> B will know for sure that I am the person who I say I am. And that ought
    > to be enough, right?


    How would you know that the person who sent the money was the owner of
    the key you wanted to sign?

    Regards,

    Bob

  4. Re: idea for key-signing someone you can't meet face-to-face

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    Hash: SHA1

    On 2005-03-18, Folkert van Heusden wrote:
    > Hi,
    >
    > I have an idea for key-signing people you can't meet face-to-face because
    > of large distances or so: use a bank as trusted-third-party!
    > To open an account at a bank, one needs to authenticate carefully to the
    > bank by showing a passport or drivers license (at least here in the
    > netherlands). So, if I send on euro (=European money) to person B, person
    > B will know for sure that I am the person who I say I am. And that ought
    > to be enough, right?
    >
    >
    > Folkert van Heusden
    >
    > Op zoek naar een IT of Finance baan? Mail me voor de mogelijkheden!
    > +------------------------------------------------------------------+
    >|UNIX admin? Then give MultiTail (http://vanheusden.com/multitail/)|
    >|a try, it brings monitoring logfiles to a different level! See |
    >|http://vanheusden.com/multitail/features.html for a feature list. |
    > +------------------------------------------= www.unixsoftware.nl =-+
    > Phone: +31-6-41278122, PGP-key: 1F28D8AE


    Surely you shouldn't need to meet someone to sign their keys, if you can
    be linked through the web of trust?

    Why would you want to sign someone's key whom you can't apply a strict
    ID procedure on? I can't see the case for this, although there may be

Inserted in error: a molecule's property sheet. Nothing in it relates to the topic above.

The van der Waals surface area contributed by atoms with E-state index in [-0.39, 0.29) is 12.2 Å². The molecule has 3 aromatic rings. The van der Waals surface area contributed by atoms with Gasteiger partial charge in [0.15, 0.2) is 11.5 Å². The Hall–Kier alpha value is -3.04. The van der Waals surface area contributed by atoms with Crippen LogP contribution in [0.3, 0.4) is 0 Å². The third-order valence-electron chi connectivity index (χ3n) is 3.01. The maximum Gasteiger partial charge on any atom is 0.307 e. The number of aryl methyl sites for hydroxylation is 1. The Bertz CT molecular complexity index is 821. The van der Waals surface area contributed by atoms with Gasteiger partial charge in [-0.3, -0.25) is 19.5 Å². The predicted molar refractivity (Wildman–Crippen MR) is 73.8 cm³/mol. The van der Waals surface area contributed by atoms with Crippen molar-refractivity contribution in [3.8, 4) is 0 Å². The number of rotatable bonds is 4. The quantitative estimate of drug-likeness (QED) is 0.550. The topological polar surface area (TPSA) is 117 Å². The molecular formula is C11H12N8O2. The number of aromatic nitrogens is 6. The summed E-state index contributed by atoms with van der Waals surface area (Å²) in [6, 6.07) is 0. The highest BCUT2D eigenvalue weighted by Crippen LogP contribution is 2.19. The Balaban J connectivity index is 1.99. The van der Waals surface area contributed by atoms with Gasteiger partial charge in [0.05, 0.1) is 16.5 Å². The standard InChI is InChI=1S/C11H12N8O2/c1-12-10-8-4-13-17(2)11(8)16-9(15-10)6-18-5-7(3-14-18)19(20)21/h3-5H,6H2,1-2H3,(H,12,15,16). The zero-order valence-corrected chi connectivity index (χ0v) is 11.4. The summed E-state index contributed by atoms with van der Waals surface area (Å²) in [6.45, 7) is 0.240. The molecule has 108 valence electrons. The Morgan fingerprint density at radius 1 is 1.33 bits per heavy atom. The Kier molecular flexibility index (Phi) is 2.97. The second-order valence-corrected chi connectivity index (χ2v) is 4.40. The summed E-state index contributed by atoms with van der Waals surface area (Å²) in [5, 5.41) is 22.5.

one irl.

    Adam

    - --
    http://www.monkeez.org
    PGP key: 0x7111B833
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  5. Re: idea for key-signing someone you can't meet face-to-face

    >> I have an idea for key-signing people you can't meet face-to-face because
    >> of large distances or so: use a bank as trusted-third-party!
    >> To open an account at a bank, one needs to authenticate carefully to the
    >> bank by showing a passport or drivers license (at least here in the
    >> netherlands). So, if I send on euro (=European money) to person B, person
    >> B will know for sure that I am the person who I say I am. And that ought
    >> to be enough, right?

    > How would you know that the person who sent the money was the owner of
    > the key you wanted to sign?


    You also have that problem in real life!


  6. Re: idea for key-signing someone you can't meet face-to-face



    Folkert van Heusden wrote:

    >> How would you know that the person who sent the money was the owner of
    >> the key you wanted to sign?

    >
    > You also have that problem in real life!


    True, but it is much easier to assess if there are no intermediates. If they
    attend in person with their passport and printouts of the key fingerprint,
    and you can match the photo to the person, you are off to a good start. If
    they then have other methods of identification - conversations you have had
    etc. etc. - it's fairly foolproof. But, as you say, nothing is absolute.

    Regards,

    Bob